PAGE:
In what is probably the best chance for an Ole Miss athlete to medal in Rio, former Rebel Sam Kendricks competes the in the finals of the Olympic pole vault competition on Monday. Kendricks, who owns the second-highest jump in the world this year (5.93 meters, or about 19 feet, 5 inches), is favored by Sports Illustrated to bring home the bronze.
If you haven’t noticed, the “Jump Sam Jump” craze is sweeping Oxford, with damn near every school and store in Lafayette County hanging a banner in support of the home-grown Olympian. An Oxford native and a two-time NCAA champion at Ole Miss, Kendricks chose to prep for these games not at the Team USA camp in Houston, but on the Oxford Middle School track with his dad.
His home town will be able to tune in during a live, prime time broadcast on NBC. Here are the particulars, followed by a rundown of pole vaulting rules and the competition that Kendricks will face.
How to watch
Time: 6:30 p.m. CT
Live stream: NBCOlympics.com
The watch party in Oxford kicks off at Rafters at 6 p.m.
So what are the rules for Olympic pole vault?
Pretty simple: vaulters take turns jumping over the bar, which is raised after each round of attempts. Each vaulter gets three attempts per height, though you’ll occasionally see folks pass on a height and skip to the next one. If there’s a tie for first, they’ll tick through a tiebreaker checklist (fewest attempts on the final height, fewest failed attempts over the course of the competition) before settling things with a jump-off.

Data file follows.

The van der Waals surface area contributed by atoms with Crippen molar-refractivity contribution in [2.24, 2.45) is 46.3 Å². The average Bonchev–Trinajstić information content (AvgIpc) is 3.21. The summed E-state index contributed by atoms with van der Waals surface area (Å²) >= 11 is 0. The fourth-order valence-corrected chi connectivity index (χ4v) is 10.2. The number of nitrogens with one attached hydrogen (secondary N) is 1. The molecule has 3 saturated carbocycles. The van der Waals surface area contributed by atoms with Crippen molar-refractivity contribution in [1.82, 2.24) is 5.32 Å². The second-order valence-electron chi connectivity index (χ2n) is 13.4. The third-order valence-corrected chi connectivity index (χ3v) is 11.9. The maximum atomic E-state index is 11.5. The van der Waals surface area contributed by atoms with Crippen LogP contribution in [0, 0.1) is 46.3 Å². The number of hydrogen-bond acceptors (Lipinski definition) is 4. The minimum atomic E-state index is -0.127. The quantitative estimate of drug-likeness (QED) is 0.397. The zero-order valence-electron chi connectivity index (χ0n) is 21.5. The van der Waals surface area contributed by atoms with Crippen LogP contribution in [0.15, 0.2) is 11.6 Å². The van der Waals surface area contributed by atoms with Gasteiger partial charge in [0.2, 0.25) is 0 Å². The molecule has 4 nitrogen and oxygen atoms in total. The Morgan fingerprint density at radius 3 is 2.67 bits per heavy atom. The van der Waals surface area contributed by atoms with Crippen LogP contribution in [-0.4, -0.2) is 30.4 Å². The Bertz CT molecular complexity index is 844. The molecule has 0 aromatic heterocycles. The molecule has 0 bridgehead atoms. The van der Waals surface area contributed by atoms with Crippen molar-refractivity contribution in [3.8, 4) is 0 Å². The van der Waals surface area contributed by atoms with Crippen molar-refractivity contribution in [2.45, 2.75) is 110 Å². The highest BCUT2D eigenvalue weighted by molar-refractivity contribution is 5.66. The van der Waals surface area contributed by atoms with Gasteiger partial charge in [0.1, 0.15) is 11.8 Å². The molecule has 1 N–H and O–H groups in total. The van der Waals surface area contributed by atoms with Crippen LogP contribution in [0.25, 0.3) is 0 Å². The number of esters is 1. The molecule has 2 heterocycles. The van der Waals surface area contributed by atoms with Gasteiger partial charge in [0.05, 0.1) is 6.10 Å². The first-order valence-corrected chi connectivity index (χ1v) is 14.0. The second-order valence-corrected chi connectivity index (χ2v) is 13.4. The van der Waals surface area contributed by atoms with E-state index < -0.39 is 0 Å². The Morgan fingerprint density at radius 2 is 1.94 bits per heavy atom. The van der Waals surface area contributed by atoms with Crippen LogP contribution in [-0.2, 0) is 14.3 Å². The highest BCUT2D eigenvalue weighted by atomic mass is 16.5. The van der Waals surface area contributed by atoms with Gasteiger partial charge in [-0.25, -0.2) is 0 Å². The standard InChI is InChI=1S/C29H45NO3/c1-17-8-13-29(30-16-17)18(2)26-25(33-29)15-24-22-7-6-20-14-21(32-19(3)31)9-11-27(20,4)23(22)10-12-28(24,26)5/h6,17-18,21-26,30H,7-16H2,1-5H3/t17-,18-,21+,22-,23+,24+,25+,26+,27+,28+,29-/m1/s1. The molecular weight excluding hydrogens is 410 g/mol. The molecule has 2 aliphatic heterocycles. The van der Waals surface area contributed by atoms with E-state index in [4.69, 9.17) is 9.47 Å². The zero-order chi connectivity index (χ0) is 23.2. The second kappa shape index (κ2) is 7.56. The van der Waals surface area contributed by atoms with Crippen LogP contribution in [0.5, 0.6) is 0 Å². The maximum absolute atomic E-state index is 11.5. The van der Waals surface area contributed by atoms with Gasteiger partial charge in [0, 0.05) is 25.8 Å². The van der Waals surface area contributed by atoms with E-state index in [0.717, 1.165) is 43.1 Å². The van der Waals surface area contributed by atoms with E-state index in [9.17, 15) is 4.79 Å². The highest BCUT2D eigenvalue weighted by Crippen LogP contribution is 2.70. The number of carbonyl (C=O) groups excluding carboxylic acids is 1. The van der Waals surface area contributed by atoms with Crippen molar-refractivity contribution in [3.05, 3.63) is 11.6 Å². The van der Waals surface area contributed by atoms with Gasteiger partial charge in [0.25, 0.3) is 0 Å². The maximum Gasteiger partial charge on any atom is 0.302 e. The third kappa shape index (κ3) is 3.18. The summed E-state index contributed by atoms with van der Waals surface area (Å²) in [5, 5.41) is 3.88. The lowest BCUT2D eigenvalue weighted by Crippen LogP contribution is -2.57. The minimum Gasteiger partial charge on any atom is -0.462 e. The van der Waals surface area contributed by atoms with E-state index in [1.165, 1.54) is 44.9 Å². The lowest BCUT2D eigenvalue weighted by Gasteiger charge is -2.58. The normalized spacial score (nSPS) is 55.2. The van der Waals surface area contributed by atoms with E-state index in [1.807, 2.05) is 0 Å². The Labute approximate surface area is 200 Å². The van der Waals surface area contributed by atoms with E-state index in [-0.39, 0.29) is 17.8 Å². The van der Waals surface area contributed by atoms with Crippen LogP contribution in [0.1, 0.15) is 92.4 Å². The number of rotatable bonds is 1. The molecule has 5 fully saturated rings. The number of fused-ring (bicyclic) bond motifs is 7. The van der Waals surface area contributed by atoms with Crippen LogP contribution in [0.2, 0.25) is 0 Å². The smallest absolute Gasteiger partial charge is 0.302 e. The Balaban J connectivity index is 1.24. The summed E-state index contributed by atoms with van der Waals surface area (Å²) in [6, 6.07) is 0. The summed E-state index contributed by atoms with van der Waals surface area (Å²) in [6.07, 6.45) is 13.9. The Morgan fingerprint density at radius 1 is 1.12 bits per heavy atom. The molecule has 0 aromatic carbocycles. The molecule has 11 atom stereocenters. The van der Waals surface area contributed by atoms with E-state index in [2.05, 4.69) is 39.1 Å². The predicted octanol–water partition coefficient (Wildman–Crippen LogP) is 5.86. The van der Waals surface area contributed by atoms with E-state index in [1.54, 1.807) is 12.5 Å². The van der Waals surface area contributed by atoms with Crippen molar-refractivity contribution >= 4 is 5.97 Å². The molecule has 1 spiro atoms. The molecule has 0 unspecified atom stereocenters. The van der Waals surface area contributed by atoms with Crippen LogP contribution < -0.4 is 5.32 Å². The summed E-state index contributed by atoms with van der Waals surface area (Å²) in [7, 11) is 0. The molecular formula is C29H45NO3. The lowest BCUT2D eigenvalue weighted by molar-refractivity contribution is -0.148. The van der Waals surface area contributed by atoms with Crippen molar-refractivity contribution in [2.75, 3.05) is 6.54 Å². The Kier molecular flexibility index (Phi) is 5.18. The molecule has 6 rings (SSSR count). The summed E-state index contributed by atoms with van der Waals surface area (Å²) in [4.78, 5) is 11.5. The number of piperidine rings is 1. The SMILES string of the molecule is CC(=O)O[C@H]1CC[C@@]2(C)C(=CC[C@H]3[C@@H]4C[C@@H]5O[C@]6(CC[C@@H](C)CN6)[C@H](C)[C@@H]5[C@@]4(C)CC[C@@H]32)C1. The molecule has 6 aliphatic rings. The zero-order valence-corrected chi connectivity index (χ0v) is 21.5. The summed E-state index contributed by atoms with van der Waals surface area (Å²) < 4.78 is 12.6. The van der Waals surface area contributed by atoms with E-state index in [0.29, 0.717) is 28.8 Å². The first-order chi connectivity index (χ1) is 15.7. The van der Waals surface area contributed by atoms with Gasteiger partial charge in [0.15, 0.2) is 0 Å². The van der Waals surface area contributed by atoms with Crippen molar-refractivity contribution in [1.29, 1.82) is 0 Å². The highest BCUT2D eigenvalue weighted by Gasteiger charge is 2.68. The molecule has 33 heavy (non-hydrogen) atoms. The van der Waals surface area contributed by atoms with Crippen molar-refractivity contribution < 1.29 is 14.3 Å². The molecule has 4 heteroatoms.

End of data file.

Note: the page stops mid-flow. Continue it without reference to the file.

Who is Kendricks going up against?
The only man to jump higher than Kendricks in an outdoor competition this year is France’s Renaud Lavillenie, who cleared 5.96 meters at a European competition two months ago. He won gold at the London Games in 2012 with a jump of 5.97 meters and is expected to defend his title in Rio.
The only other vaulters to clear 5.90 meters in an outdoor competition this year are Canadian Shawn Barber (5.91) and Brazilian Thiago Braz (5.90), both of whom will compete in the finals on Monday night.
In order for Kendricks to have a shot at the gold, he’ll have to either 1) jump considerably higher than he ever has in a competition or 2) hope Lavillenie has an off night. That second option isn’t farfetched: the Frenchman blew his shot at claiming a fourth straight European championship when he failed to clear 5.75 meters in Amsterdam just over a month ago (he blamed the wind).